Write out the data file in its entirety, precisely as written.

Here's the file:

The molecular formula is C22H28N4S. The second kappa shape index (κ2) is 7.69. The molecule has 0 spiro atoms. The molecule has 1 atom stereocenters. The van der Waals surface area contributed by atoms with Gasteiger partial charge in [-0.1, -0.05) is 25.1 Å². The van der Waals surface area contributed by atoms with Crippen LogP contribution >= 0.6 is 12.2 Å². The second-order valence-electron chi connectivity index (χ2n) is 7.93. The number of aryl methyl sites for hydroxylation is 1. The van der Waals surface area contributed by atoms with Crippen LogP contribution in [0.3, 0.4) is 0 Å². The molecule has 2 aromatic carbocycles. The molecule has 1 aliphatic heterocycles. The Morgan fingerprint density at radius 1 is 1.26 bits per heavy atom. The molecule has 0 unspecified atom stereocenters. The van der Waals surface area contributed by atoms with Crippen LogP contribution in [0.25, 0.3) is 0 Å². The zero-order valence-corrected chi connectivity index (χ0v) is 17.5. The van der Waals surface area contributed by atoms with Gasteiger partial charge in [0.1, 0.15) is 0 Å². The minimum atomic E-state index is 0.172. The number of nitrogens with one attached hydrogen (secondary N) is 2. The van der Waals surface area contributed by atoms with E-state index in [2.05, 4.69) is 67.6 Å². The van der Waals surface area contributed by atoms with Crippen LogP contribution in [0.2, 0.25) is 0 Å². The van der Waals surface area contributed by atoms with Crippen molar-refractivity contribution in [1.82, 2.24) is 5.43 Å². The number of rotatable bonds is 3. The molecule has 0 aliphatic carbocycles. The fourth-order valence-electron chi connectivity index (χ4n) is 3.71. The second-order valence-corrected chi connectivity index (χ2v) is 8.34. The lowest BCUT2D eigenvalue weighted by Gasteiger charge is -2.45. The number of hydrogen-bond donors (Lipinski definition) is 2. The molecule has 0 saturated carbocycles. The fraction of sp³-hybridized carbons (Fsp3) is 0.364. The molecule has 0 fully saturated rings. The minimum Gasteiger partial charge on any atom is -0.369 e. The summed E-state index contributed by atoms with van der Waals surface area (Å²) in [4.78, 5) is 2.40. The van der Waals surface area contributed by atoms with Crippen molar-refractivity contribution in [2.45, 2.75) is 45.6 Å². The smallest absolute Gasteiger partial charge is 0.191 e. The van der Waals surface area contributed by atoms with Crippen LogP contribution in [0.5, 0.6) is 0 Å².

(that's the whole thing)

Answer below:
The molecular formula is C22H28N4S. The second kappa shape index (κ2) is 7.69. The molecule has 0 spiro atoms. The molecule has 1 atom stereocenters. The van der Waals surface area contributed by atoms with Gasteiger partial charge in [-0.1, -0.05) is 25.1 Å². The van der Waals surface area contributed by atoms with Crippen LogP contribution >= 0.6 is 12.2 Å². The second-order valence-electron chi connectivity index (χ2n) is 7.93. The number of aryl methyl sites for hydroxylation is 1. The van der Waals surface area contributed by atoms with Crippen LogP contribution in [0.3, 0.4) is 0 Å². The molecule has 2 aromatic carbocycles. The molecule has 1 aliphatic heterocycles. The Morgan fingerprint density at radius 1 is 1.26 bits per heavy atom. The molecule has 0 unspecified atom stereocenters. The van der Waals surface area contributed by atoms with Crippen LogP contribution in [0.25, 0.3) is 0 Å². The zero-order valence-corrected chi connectivity index (χ0v) is 17.5. The van der Waals surface area contributed by atoms with Gasteiger partial charge in [0.1, 0.15) is 0 Å². The minimum atomic E-state index is 0.172. The number of nitrogens with one attached hydrogen (secondary N) is 2. The van der Waals surface area contributed by atoms with E-state index in [2.05, 4.69) is 67.6 Å². The van der Waals surface area contributed by atoms with Crippen LogP contribution in [0.2, 0.25) is 0 Å². The van der Waals surface area contributed by atoms with Crippen molar-refractivity contribution in [1.82, 2.24) is 5.43 Å². The number of rotatable bonds is 3. The molecule has 0 aliphatic carbocycles. The fourth-order valence-electron chi connectivity index (χ4n) is 3.71. The second-order valence-corrected chi connectivity index (χ2v) is 8.34. The lowest BCUT2D eigenvalue weighted by Gasteiger charge is -2.45. The number of hydrogen-bond donors (Lipinski definition) is 2. The molecule has 0 saturated carbocycles. The fraction of sp³-hybridized carbons (Fsp3) is 0.364. The molecule has 0 fully saturated rings. The minimum Gasteiger partial charge on any atom is -0.369 e. The summed E-state index contributed by atoms with van der Waals surface area (Å²) in [4.78, 5) is 2.40. The van der Waals surface area contributed by atoms with Crippen molar-refractivity contribution in [2.45, 2.75) is 45.6 Å². The smallest absolute Gasteiger partial charge is 0.191 e. The van der Waals surface area contributed by atoms with Crippen LogP contribution in [0.5, 0.6) is 0 Å².